Fork, Mount Raymond Trail
9.3 miles (plus 3.9 miles by car or bicycle)
3,120 ft. gain, 4,020 ft. loss
Butler Fork Trailhead (start): 7,120 ft.
Baker Pass: 9,340 ft.
Mount Raymond: 10,241 ft.
Mill B North Fork Trailhead: 6,220 ft.
The trail is generally well used and easy to follow, except
for the last two hundred yards below the summit of Mount
Raymond. Here the path vanishes, and some scrambling is
needed for the final ascent up a rocky ridge to the top.
Midsummer to mid-fall. The higher parts of the trail are
usually covered with snow each year until late June. For
current conditions call the Salt Lake Ranger District,
Wasatch-Cache National Forest, at (801) 943-1794.
Big Cottonwood Canyon, east of Salt Lake City
Raymond is slightly lower than its popular neighbor, Gobblers
Knob, but it is more fun to climb. The angular peak rises
from the apex of three weathered limestone ridges that
come together at roughly equal angles on the eastern side
of the Mount Olympus Wilderness Area. The assent route
described here follows one of the ridges up from Baker
Pass. It is an easy walk most of the way, but the last
few hundred yards involve just enough scrambling to make
the climb interesting. At the top you will be treated
to an exhilarating view of Dromedary Peak and Twin Peaks
on the other side of Big Cottonwood Canyon and Gobblers
Knob east of Baker Pass.
hike begins in Butler Fork, one of the prettiest areas
in Big Cottonwood Canyon. The path meanders along the
fork through the aspen and Douglas fir for about 0.5 miles,
and then turns left onto another trail that follows a
side canyon to the ridge east of the Mill A Basin. A Forest
Service sign clearly marks the trail junction where you
should bear left. From Butler Fork the trail climbs steadily
to the west, beginning a series of switchbacks just before
it reaches the ridge. Then, when you finally reach the
ridge above Butler Fork the trail abruptly becomes flat
again, and makes a sudden turn along the ridge to the
Once you reach the ridge,
stop for a moment and look both ways. The main trail heads
north to begin the long traverse around Mill A Basin,
but you should see another fainter trail going back to
the south. This is the trail to Circle All Peak. The trail
to Circle All Peak is only 0.2 mile long with an elevation
gain of 150 feet, so it would be a shame to miss it. The
ten minute walk to the top will reward you with a nice
view of Big Cottonwood Canyon, and also of your destination,
Continuing north on the
main trail again, after 0.4 mile of level walking you
will come to another trail junction. The right fork leads
to Dog Lake, but to get to Baker Pass and Mount Raymond
you must turn left. Again, the junction is clearly marked
with a Forest Service sign. The next 1.2 miles across
Mill A Basin to the top of Baker Pass is one of the most
pleasant parts of the hike. The forest is more open here,
with only an occasional grove of quaking aspen blocking
the view, and Mount Raymond is clearly in sight. As you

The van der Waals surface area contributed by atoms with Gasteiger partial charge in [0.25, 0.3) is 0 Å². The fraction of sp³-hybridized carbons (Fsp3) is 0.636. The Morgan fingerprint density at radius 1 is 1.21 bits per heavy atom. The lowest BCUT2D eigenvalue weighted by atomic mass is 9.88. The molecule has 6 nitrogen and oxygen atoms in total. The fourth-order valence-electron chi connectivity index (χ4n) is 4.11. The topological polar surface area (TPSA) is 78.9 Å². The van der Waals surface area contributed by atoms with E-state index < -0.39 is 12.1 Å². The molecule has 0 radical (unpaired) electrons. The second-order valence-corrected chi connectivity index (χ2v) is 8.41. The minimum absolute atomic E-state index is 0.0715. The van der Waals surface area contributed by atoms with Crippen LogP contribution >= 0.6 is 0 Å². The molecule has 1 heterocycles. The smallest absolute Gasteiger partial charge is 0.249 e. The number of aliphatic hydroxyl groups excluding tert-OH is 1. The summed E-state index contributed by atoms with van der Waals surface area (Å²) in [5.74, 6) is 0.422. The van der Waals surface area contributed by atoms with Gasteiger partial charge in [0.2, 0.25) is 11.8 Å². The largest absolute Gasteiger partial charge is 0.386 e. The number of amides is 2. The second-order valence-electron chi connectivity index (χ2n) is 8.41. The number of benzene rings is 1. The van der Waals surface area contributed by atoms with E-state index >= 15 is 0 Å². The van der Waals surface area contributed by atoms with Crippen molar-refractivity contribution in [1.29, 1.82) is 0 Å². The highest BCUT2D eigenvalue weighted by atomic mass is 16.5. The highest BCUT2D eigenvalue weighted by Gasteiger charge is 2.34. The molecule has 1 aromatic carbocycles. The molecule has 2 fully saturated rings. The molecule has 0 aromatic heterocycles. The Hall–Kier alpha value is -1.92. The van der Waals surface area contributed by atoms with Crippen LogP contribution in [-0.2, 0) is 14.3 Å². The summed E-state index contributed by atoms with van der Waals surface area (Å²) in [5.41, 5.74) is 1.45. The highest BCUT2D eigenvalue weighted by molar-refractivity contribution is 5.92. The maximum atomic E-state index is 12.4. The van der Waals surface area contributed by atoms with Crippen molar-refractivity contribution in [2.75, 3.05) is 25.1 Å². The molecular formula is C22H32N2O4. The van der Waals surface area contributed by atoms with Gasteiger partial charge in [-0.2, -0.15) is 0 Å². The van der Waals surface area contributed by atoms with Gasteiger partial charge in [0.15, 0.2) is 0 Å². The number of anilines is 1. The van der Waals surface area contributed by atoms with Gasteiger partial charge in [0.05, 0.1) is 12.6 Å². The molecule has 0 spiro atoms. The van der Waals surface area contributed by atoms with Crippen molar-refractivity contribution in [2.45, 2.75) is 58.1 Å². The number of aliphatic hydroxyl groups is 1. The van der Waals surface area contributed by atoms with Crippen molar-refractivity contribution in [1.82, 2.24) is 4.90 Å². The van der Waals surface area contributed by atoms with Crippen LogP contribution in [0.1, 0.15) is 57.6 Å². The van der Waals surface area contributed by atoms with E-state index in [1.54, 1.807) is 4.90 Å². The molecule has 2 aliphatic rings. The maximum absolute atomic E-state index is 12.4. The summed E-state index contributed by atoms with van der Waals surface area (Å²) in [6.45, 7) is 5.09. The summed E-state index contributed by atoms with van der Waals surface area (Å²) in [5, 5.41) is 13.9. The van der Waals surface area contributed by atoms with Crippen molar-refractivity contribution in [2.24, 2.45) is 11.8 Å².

walk, study the ridge that runs from the west side of
Bakers Pass to Mount Raymond. This will be your route
to the summit. From the trail you can see the outcroppings
of limestone on the ridge near the summit where you will
have to do some scrambling to reach the top. Ten minutes
before you reach Baker Pass you will see a smaller trail
leading off to the left. This is the Mill B North Fork
Trail that you will take on your way down. The trail to
Baker Pass turns upward at this junction, reaching Baker
Pass 0.2 mile later.
From Baker Pass it is a
short but steep climb to the top of Mount Raymond. You
still have about 900 feet of elevation to gain at this
point. Two smaller trails branch off the main trail at
the top of the pass, one leading to Gobblers Knob and
one leading to Mount Raymond. Turn left here for Mount
Raymond. (See page 116 for a discussion of the trail to
The trail to Mount Raymond
climbs steadily up the grassy ridge for 0.5 miles, but
then seems to disappear at the base of a badly fractured
knife-edge ridge of quartzite. Proceed straight up the
crest of the ridge. Although you will need both hands,
the climb along the knife-edge is not nearly as bad as
it looks. Furthermore, this is the worst part of the climb.
Beyond the knife-edge there is more minor scrambling,
with bits and pieces of the trail visible. It is easiest
if you stay right on the crest of the ridge. Within another
ten to fifteen minutes you should be at the top.
While you are at the top
be sure to study the route from Baker Pass back down on
the Mill B North Fork Trail. The first part of the trail
is clearly visible south of the peak. Also, you might
want to study the ridge connecting Baker Pass to Gobblers
Knob, just in case you want to do that hike on another
When you are ready to return
retrace your steps to a point about 0.2 mile below Baker
Pass, where you earlier passed the Mill B North Fork Trail
junction. If you are in a hurry you may want to continue
down your original route to the Butler Fork Trailhead.
For the sake of diversity, however, I suggest you turn
right and make your descent along the Mill B North Fork
Trail. The route is only 1.7 miles longer, and the scenery
is much different.
The Mill B North Fork Trail
winds around the south side of Mount Raymond for 1.2 miles,
then comes to another junction with the Porter Fork Trail.
Bear to the left at this point, towards Big Cottonwood
Canyon. For the next 3.5 miles the trail meanders down
the south slope of Mount Raymond, cutting through two
small canyons and a grove of huge Douglas Fir trees before
reaching the Mill B North Fork Trailhead. Finally, if
you have time and energy left, you might want to double
back up the bottom of Mill B North Fork Canyon to see
Hidden Falls before you leave. It is only 0.1 mile from
provided by David
Day of utahtrails.com. Click here to order his book
Favorite Hiking Trails.